In honor of Labor Day, I thought I’d write a homeschooling-related Labor Day post. It’s always nice if you can come up with a clear thesis, one really good link that supports it, and a way to tie it all to home education. For several days I worked toward this, but the result persisted: no clear thesis would evolve. Instead, I spun around and around in the years of talk our homeschooling family has experienced about labor laws, management, and work.
My family talks about “Labor” a lot. My husband is a factory manager in a non-union manufacturing facility, though he’s also worked in union environments. He’s definitely “management,” not “Labor,” even though he’s found himself able to work well in both unionized and non-unionized environments. He’s worked as “Labor” himself, as a production operator during his school years. And our history includes having lived and worked in textile mill towns; we’ve shown our kids the old pictures of nine-year olds standing on boxes to run dangerous textile equipment for a fraction of the pay an adult would receive.
One of our home educated sons has worked full-time at the dreaded Wal-Mart. Only he didn’t dread it. He excelled, and he came to a personal conclusion that the jobs Wal-Mart provided to some of his co-workers were the only jobs to be had in our economically depressed region – and that was before the Great Recession. He understood that in his case, the oft-reported low wages of Wal-Mart were subsidized by his ability to live in his parents’ middle class home, yet his Wal-Mart experience stoked him with ambition and possibility. He moved rapidly from unloading trucks to a high-responsibility, high-integrity position, though he was never a manager during his just-less-than-a-year there. He talked daily with us about how some of his co-workers were benefiting from their Wal-Mart work, saving money for college or future entrepreneurial plans. He noted that some people who had apparently missed the lessons at home and school were learning entry level job expectations (be on time, follow instructions) as well as learning about customer service and computers. He saw people who were building or rebuilding lives on Wal-Mart wages – hurricane victims, former inmates, newly-divorced, recently laid off, back from the military, rejoining the work force after time at home with children, taking college classes, supporting a family.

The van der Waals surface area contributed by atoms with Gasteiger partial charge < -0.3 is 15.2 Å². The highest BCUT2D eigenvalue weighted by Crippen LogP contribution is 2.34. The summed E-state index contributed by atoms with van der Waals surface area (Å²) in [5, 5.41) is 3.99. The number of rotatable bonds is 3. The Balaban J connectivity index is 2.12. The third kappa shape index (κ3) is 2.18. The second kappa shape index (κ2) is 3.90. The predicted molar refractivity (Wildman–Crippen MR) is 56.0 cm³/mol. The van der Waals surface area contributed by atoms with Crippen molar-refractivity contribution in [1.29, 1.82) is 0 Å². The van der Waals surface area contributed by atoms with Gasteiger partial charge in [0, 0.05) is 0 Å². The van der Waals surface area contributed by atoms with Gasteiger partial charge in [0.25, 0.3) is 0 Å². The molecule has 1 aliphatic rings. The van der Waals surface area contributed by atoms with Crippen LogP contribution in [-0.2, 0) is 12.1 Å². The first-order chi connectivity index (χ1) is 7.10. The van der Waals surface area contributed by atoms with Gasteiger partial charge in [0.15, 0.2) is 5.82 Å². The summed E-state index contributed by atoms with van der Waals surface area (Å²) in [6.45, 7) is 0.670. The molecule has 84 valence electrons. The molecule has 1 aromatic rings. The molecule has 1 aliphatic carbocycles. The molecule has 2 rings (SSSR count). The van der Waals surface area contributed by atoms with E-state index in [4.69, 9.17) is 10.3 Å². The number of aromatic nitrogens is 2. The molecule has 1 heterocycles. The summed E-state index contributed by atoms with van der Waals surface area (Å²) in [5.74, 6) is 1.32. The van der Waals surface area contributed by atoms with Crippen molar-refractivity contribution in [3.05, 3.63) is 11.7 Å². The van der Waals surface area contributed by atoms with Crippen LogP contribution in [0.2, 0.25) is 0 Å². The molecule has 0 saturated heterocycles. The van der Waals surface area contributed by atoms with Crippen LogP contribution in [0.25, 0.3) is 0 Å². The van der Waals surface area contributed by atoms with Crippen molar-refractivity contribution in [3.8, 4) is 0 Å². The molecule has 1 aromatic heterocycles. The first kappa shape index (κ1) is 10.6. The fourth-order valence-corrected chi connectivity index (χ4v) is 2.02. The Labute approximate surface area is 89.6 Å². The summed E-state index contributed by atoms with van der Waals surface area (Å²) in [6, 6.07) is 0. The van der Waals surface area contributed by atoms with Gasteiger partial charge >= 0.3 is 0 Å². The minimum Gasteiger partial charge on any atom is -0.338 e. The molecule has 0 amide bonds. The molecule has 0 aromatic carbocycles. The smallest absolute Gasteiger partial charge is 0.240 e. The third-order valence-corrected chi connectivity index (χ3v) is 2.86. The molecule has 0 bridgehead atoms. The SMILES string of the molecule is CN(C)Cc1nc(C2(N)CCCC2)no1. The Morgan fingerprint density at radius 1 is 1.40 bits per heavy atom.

Meanwhile, he did a lot of research and brought to our kitchen table discussion of the criticisms that have been levelled at Wal-Mart. We’ve heard them all. He tried to work out the complexity of Wal-Mart’s impact on U.S. manufacturers and mom & pop hardware stores. We discussed his research and our perceptions of Wal-Mart’s impact on the environment, health insurance, consumerism, discrimination, competition, globalization, and local economic development.
Other kitchen table Labor discussions have seen us recalling the good old health care days for our family, when my husband worked in the automotive industry, and we luxuriated in a generous health care plan, available to us because of the plant’s need to stay competitive benefits-wise with union plants. On the other hand, we’ve also discussed the fact that the plant that once “ran wide open three shifts per day, seven days per week,” was closed — not competitive on the global market.
Our middle son’s work in a grocery store brought up other labor issues. Why were all the baggers male? Why were the males asked to mop up the messes (“Clean-up on Aisle Three”) and clear the parking lot of carts? Why were all the cashiers and assistant managers female but the managers male? Are gender roles at work more prevalent here in the South? More prevalent in grocery stores than in other businesses?
The youngest son is 11 and wants to work. He wants to know why he can’t legally do some jobs; we’re well aware of the laws to protect children, and yet he willingly and ably splits wood for us even if he does fuss about emptying the dishwasher. We try to explain the morass of labor laws (no, you can’t pump gas or deliver papers or work in fast food right now); we explain about work permits. He frets and shifts his thinking to something entrepreneurial.
We discuss the relationship of work, labor laws and compulsory attendance. Our kids venture that one of the reasons kids are kept in school is to delay their cheap entry into the full-time labor market; they think that this creates an unhealthy situation for many in school.
“Guys need to work, Mom. A lot and hard. And they need money,” one of my sons asserts. We agree. Oh boy, do we agree.
At the kitchen table on college break, middle son reports on his classes, among them, macro-economics. I wonder aloud if it’s hard for him, since he never officially studied economics as a homeschooler. Financial management yes; macro-economics, not that we’d realized.
“Well, it’s generally pretty familiar actually, Mom.”
Oldest son, the one with Wal-Mart experience, turns aspects of his kitchen table discussions into a semester of college study, exploring competing theories on the globalization of business. We hear from him about the World Bank, International Monetary Fund, and trade groups.
And as our homeschooling family of five embarks on a Labor Day weekend canoeing on Virginia’s James River, we discuss the economic viability of the river company that has provided us with our equipment, and we find out that one of the guys who works there works as an Alaska king crab fisherman during Virginia’s off-season.
“You make a lot of money doing that, right?”
“I make a lot of money if I don’t get killed doing it,” he says of one of the world’s most dangerous jobs.
And thus, our family, launched into the river, is launched into another discussion of Labor.